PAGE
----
Here's an interesting suggestion to clean up the air in Dallas: Enlist America's Team in the fight against polluting cememnt plants.
Public money will buy cement for the [Dallas Cowboys'] new football stadium. Public financing is intended to be for the public good. Midlothian's cement production practices do not qualify as public good. They do not deserve Arlington's taxpayer money.
State-of-the-art, publicly financed stadiums should be built with the best available, state-of-the art, pollution-controlled cement. Anything less will make the Cowboys accomplices to these cement makers' relentless assault on local public health.
Money, and the prospect of losing it, is the only language that Midlothian's polluters understand. If we are serious about improving regional air quality, county commissioners, city council members, developers, shoppers at Home Depot -- and even Jerry Jones -- should ask how their cement is made and at whose expense.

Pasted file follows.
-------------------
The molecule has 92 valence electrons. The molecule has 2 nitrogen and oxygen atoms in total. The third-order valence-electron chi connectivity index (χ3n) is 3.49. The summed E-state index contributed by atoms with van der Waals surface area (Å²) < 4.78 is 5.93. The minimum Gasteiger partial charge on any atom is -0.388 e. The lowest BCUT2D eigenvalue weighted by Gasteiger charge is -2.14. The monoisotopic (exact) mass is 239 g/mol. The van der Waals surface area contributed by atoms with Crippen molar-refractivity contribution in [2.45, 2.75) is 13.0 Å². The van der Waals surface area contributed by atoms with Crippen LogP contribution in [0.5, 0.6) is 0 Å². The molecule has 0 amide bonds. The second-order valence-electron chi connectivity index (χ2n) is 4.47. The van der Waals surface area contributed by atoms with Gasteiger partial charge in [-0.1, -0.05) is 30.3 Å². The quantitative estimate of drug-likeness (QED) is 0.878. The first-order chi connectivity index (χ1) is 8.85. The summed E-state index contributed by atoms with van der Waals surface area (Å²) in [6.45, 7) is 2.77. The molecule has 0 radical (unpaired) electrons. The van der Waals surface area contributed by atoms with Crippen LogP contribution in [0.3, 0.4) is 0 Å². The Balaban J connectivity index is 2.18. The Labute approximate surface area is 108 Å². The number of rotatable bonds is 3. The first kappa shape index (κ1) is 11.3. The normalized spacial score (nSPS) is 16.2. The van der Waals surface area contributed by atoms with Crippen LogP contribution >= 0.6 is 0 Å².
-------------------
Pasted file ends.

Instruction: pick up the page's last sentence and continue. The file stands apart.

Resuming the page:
Consumers can draw a line in concrete and declare with their purchasing power that Midlothian's smokestacks must clean up -- now.
As a partner with Arlington, the Cowboys are stewards of public money. They have an opportunity to champion local health by setting high standards for their cement supplier.
In doing so, they would score a huge win for families in Dallas-Fort Worth's red zone.